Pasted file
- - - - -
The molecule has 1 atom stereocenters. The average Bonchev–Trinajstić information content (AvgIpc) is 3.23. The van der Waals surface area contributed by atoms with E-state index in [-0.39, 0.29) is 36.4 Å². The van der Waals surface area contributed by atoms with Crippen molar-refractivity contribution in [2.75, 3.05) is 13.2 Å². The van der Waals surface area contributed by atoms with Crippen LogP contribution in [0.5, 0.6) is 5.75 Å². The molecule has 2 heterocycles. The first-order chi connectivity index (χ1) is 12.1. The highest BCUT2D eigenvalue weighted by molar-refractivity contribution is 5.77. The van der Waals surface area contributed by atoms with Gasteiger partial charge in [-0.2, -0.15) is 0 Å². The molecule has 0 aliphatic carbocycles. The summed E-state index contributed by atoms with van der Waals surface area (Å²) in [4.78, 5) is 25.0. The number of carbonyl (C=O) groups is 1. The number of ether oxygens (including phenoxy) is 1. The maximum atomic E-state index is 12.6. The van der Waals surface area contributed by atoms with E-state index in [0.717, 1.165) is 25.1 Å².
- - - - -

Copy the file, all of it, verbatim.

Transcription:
The molecule has 1 atom stereocenters. The average Bonchev–Trinajstić information content (AvgIpc) is 3.23. The van der Waals surface area contributed by atoms with E-state index in [-0.39, 0.29) is 36.4 Å². The van der Waals surface area contributed by atoms with Crippen molar-refractivity contribution in [2.75, 3.05) is 13.2 Å². The van der Waals surface area contributed by atoms with Crippen LogP contribution in [0.5, 0.6) is 5.75 Å². The molecule has 2 heterocycles. The first-order chi connectivity index (χ1) is 12.1. The highest BCUT2D eigenvalue weighted by molar-refractivity contribution is 5.77. The van der Waals surface area contributed by atoms with Gasteiger partial charge in [-0.2, -0.15) is 0 Å². The molecule has 0 aliphatic carbocycles. The summed E-state index contributed by atoms with van der Waals surface area (Å²) in [4.78, 5) is 25.0. The number of carbonyl (C=O) groups is 1. The number of ether oxygens (including phenoxy) is 1. The maximum atomic E-state index is 12.6. The van der Waals surface area contributed by atoms with E-state index in [0.717, 1.165) is 25.1 Å².